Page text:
Friday, November 5, 2010
A People's History of the United States
Howard Zinn's book is not new, but it is new to me. First published in 1980 and most recently in 2005 as a Harper Perennial Modern Classic, it was recommended to me earlier this year by Ramzy Baroud, journalist, editor of The Palestine Chronicle and author of My Father Was a Freedom Fighter. Given our recent history, it is a book that ought to be on everyone's reading list, and taught in every school in the land. (There is also A Young People's History of the United States published by Seven Stories Press in June 2009, which I haven't read.) It is not, however, a book that power brokers and true believers in the American Myth about a pristine national past in which liberty and justice were from the beginning for all.
As Howard Zinn so ably shows, the history we have gone through for the past few years in which economic and political power is controlled by financiers and robber barons is older than the republic and as new as today's headlines. There are, writes journalist Bill Moyers "two Americas: A buoyant Wall Street [and] a doleful Main Street" (speech at Boston University on October 29, 2010, as a part of the Howard Zinn Lecture Series). This has always been true in the U.S. From the beginning, liberty and justice were for the wealthy landowners. If you owned nothing you were not only poor, you also could not vote.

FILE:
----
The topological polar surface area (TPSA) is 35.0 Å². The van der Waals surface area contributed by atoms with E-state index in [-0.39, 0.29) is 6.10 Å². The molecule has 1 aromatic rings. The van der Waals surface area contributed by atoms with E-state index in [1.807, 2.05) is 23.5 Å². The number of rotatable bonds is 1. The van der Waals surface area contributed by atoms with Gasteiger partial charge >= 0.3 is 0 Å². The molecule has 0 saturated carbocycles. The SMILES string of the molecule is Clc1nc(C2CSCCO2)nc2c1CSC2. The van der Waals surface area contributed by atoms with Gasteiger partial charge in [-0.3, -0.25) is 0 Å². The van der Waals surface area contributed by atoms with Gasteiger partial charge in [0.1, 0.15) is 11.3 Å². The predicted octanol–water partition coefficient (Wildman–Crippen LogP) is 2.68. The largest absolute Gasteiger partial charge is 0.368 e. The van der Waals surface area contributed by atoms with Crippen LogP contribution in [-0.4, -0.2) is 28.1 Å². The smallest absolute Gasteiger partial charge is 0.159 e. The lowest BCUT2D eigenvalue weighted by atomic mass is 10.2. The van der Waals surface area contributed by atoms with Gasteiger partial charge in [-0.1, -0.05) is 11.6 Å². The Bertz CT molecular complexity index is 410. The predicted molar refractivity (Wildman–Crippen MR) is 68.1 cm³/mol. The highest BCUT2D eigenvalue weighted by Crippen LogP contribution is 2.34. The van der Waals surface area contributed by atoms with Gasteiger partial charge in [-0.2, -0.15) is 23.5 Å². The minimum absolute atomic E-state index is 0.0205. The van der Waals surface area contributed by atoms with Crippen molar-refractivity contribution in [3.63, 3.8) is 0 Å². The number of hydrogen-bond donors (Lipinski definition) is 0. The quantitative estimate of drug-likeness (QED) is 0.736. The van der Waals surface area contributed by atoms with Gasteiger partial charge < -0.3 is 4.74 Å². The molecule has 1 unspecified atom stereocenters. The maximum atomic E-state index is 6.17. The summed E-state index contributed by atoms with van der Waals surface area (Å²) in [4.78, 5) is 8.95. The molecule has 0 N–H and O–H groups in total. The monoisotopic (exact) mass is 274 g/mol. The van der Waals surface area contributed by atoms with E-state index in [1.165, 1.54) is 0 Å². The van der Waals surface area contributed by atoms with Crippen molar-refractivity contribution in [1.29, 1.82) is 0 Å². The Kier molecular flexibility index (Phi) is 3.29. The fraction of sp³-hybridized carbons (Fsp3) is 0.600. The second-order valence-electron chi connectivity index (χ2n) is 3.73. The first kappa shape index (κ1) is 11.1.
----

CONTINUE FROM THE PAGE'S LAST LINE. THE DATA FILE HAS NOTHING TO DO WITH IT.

Every bit of liberty and justice average people have in America we have struggled and frequently fought for. It has never been given to us, though that is what we are often led to believe. If anything, what we are told is that we ought to be grateful to our leaders for what we have.
In Chapter 23, he writes these words: "Capitalism has always been a failure for the lower classes. It is now beginning to fail for the middle classes." The reasons are all too obvious: The robber barons of earlier times have resurfaced once again, chipped away at our security and well-being, had their corporations declared "persons" so they can legally buy all the influence, stolen jobs and life savings from millions of hard-working people, and gone back to their gated communities without the slightest flutter of regret. There is no class war, writes novelist James Lee Burke; "The war ... [is] between the have-nots and the have-nots. The people in the house on the hill watch it from afar when they watch it at all" (Swan Peak).
Do yourself and your family a favor: Go out and buy a copy of Howard Zinn's masterpiece. You'll be glad you did. (But don't expect a walk-through-the-park pleasant read, because that's not what it is. It's a bracing wake-up call.